Conservation and Restoration | Metal
The Metal Conservation Department is responsible for the ongoing supervision, conservation and restoration of works of art made of metal in the SPSG’s collections. These include outstanding art and cultural objects from the 16th to 20th centuries, with works of the applied arts representing an important focus. Objects of particular merit include the Prussian crown insignia and Frederick the Great’s opulent snuff boxes. The Metal Conservation Department also looks after a notable inventory of ornamental cast iron from Berlin and silver tableware once belonging to Prussian rulers, as well as a unique collection of Frederician chandeliers.
The Metal Conservation section also cares for numerous, mostly life-sized, metal sculptures in the palaces and parks that were produced in various techniques after models by renowned artists such as Schadow, Rauch or Kiss. Another of the metal conservators’ responsibilities includes the clocks, among them the Frederician timepieces, which are sometimes worked in the Boulle cabinetry technique and represent a particularly valuable part of the collection. The coaches, sleighs, and sedan chairs in the collection require a particularly high standard of care. As with the clocks, it is particular challenging to have to observe art historical and aesthetic considerations, while also keeping the functioning components working.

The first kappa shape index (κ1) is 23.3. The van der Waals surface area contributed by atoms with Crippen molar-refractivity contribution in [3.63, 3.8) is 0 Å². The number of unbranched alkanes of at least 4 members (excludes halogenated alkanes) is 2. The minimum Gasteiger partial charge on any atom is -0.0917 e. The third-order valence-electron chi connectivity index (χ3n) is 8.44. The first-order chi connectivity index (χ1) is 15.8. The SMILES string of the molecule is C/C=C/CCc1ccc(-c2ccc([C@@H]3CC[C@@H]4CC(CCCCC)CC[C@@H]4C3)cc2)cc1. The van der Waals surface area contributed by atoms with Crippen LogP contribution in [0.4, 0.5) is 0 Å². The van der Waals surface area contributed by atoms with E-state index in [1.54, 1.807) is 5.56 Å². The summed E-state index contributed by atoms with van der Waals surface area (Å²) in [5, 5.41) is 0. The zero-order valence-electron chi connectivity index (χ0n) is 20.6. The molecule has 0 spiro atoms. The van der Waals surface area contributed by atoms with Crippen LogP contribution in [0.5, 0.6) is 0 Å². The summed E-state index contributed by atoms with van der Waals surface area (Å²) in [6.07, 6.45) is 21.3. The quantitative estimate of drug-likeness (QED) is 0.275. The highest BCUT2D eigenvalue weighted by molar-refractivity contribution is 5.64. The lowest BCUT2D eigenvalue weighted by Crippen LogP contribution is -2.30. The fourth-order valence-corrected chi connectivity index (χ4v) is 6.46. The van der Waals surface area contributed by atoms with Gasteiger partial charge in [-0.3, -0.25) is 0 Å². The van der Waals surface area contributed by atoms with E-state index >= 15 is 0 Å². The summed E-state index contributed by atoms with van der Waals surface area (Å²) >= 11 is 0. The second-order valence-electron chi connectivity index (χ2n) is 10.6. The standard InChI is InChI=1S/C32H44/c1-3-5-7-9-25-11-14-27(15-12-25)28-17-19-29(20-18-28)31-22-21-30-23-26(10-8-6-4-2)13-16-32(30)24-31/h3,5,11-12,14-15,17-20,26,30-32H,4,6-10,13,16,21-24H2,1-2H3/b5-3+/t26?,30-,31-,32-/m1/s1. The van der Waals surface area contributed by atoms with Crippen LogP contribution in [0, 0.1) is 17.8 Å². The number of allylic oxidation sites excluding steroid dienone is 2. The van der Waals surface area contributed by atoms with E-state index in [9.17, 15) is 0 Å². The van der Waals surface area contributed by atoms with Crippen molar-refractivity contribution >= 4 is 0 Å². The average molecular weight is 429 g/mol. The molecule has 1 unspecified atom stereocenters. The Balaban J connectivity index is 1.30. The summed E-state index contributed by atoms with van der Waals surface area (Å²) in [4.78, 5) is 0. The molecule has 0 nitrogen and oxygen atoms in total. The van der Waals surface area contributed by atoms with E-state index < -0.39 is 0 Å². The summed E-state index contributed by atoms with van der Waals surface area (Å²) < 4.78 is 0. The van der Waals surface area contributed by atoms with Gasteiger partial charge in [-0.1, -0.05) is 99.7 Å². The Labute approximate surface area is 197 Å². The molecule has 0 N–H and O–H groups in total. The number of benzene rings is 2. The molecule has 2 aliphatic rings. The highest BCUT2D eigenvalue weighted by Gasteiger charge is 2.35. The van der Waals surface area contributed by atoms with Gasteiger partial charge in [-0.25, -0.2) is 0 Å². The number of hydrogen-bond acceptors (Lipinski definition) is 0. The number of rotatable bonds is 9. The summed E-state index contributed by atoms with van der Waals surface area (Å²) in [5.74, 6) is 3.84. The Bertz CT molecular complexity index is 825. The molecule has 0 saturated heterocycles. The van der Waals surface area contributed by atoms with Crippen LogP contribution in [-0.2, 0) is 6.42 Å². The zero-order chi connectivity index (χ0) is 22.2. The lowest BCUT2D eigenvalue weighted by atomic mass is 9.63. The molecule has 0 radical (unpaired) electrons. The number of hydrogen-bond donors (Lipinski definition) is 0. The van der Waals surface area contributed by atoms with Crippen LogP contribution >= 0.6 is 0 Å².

Preserving the extensive array of metal architectural sculpture and façade ornamentation is also a responsibility of this department.
The objects in the care of the three metal conservators are made of the most diverse materials and material combinations. These include gold, silver, copper, bronze, zinc, iron, non-ferrous metals, and their alloys, sometimes together with gems, marble, other stones, wood, leather, glass, textiles, porcelain or enamel. The department is very knowledgeable about a broad range of materials.